Wednesday, July 8, 2009

And They All Went Home?

Some rhymes have reasons. Many old English nursery rhymes are said to contain coded references to historical figures and events. Take this powerful verse about the making of a rifle:

John Patch made the match,
And John Clint made the flint,
And John Puzzle made the muzzle,
And John Crowder made the powder,
And John Block made the stock,
And John Wyming made the priming,
And John Brammer made the rammer,
And John Scott made the shot,
But John Ball shot them all.


Some think that “John Ball” refers to a fourteenth-century priest who participated in the Peasants’ Revolt of 1381. Whether or not this rhyme actually had historical significance, I’m fascinated by the fact that Ed and Barbara Emberley later gave it contemporary significance for readers in the sixties.


In 1967’s DRUMMER HOFF, Barbara Emberley adapted this traditional rhyme, but changed the focus from a rifle to a cannon:

General Border gave the order,
Major Scott brought the shot,
Captain Bammer brought the rammer,
Sargeant Chowder brought the powder,
Corporal Farrell brought the barrel,
Private Parriage brought the carriage,
But Drummer Hoff fired it off.


Utilizing wood cuts and only three colors of ink (red, yellow, and blue -- which through the use of “overprinting” -- would yield thirteen different colors on the printed page), Ed Emberley created radiant, complex images that, in the parlance of the era, might have been called “mod” or even “psychodelic.” Mr. Emberley would later state, “The book’s main theme is a simple one -- a group of happy warriors build a cannon that goes ‘KAHBAHBLOOM.’”

But he also acknowledged that “there is more to find if you ‘read’ the pictures.” He noted that the illustrations “show that men can fall in love with war and <...> go to meet it dressed as if to meet their sweethearts” -- as is evident in this dandified character:


And even more evident in this one:


Although the artist doesn’t mention it, I’d be remiss if I didn’t point out the phallic imagery in these men-at-war illustrations. As is evident in this picture:


And even more evident in this one:


Emberley himself acknowledges that the artwork shows “that men can return from war sometimes with medals and sometimes with wooden legs”:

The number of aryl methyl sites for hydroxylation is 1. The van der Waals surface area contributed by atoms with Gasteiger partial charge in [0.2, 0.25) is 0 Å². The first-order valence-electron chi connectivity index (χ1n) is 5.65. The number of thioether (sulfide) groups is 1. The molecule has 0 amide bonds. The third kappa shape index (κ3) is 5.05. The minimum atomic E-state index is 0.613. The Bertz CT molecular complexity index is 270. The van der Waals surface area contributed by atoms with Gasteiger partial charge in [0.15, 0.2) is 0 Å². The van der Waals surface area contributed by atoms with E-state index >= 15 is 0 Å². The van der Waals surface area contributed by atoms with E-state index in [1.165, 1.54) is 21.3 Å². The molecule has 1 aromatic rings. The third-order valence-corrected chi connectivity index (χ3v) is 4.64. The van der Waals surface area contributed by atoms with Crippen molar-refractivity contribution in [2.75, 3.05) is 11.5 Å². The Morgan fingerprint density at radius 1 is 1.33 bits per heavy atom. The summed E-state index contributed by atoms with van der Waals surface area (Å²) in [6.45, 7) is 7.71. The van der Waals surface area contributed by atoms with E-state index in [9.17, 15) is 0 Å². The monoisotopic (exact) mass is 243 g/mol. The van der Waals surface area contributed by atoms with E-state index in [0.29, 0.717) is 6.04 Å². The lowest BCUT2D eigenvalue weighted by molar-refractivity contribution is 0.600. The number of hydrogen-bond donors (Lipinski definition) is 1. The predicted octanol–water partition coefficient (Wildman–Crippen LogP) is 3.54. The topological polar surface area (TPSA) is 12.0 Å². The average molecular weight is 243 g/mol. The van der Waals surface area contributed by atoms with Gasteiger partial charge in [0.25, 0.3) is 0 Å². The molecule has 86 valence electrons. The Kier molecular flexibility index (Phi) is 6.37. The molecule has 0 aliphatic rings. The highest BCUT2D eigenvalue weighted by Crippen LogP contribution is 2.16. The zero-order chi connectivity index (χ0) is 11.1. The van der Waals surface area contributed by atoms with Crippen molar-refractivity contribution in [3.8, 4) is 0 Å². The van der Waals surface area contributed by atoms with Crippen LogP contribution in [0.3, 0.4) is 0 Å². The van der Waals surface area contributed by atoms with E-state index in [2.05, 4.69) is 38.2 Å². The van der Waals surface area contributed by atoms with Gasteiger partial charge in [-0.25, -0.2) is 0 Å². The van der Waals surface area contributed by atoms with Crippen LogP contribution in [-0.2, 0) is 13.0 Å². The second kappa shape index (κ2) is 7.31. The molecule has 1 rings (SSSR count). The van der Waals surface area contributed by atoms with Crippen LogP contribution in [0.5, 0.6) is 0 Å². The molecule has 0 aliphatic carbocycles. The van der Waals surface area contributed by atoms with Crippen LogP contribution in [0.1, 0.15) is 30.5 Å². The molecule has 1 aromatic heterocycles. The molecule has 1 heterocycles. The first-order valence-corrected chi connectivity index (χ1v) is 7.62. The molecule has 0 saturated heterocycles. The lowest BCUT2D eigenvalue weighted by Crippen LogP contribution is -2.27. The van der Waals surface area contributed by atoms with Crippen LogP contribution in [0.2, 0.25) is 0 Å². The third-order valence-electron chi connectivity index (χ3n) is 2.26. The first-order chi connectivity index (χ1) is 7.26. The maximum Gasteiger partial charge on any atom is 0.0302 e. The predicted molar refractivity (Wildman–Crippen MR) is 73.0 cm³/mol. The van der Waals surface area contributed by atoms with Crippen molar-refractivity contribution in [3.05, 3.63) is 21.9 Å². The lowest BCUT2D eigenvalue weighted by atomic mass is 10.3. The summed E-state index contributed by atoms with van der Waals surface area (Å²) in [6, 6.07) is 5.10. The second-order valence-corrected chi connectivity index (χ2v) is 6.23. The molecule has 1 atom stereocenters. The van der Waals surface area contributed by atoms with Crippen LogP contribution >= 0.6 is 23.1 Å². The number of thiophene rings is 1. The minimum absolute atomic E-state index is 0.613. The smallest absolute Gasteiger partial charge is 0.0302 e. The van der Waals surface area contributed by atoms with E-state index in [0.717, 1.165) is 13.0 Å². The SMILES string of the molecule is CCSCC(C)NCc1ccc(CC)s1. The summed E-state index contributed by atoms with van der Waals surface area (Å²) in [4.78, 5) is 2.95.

Of course many children will not question this soldier’s leg as they delight in the cumulative rhymes that lead up to the double-page spread in which Drummer Hoff fires off the cannon and everything goes red. But they probably will wonder what happened to the “happy warriors"...who do not appear on the final page of the book.

A few years ago, a group of children wrote Mr. Emberley and said, “We enjoyed reading your books and we want to know what happened after Drummer Hoff fired it off?”

He responded, “How smart you are to think about what happened to Drummer Hoff and all the other soldiers after he ‘fired it off.’ We left it to the reader's imagination to figure out what happened next. Some people thought they all blew up!!!!!! Maybe that's true but I know what I imagine, Here are the words I was going to put on the last page: “and they all went home” — maybe to supper...maybe to bed...maybe they all went to the beach!!!”

Maybe all the soldiers did go home. But when I look at the final page of the book, in which the abandoned cannon has been appropriated by flowers and nature, I find myself humming the Pete Seeger song that asks:

Where have all the soldiers gone?
Long time passing
Where have all the soldiers gone?
Long time ago.



I suspect that different audiences will take different things from DRUMMER HOFF. For many kids, it probably does read as a story of “happy warriors” leading up to that big, shout-it-out-loud “KAHBAHBLOOM.” But many adults may view it as an antiwar tale, leading to a quiet moment of reflection.

DRUMMER HOFF won the 1968 Caldecott Medal -- a very daring selection for its era. The Caldecott rules clearly state that "the award is not for didactic intent” but there is also a lot of wiggle-room in these criteria: “excellence of pictorial interpretation of story, theme, or concept; of appropriateness of style of illustration to the story, theme or concept; of delineation of plot, theme, characters, setting mood or information through the pictures.”

Clearly the book deserved the award for its vivid and innovative illustrations alone...but, whether intended by the committee or not, there is a special significance in the fact that DRUMMER HOFF won the Caldecott in 1968 -- a year in which 16,592 American soldiers did not come home from Vietnam.

3 comments:

Steve Juras said...

I'm working on a documentary about Ed and his work and had an opportunity to talk to him about 'Drummer Hoff'. It was interesting to learn that he originally thought the book was too abstract for kids but, of course, it proved to be extremely popular (for all the reasons you mention).

I also had the chance to see the original woodcuts. They are truly phenomenal.

For more info on the film, check out: http://swidinst.org/make-a-world-film/

Thanks for the post, Peter.

Nikki said...

this was my all time favorite book to check out at the library growing up.just looking at thes pictures bring back so many good memories !!!!

ali_baby0819 said...

I never picked up this book as a child. But 30 years after it was written, my little boy loved it & insisted I read it to him every night. Now he is learning to be a drummer & Drummer Hoff is one of MY favorites!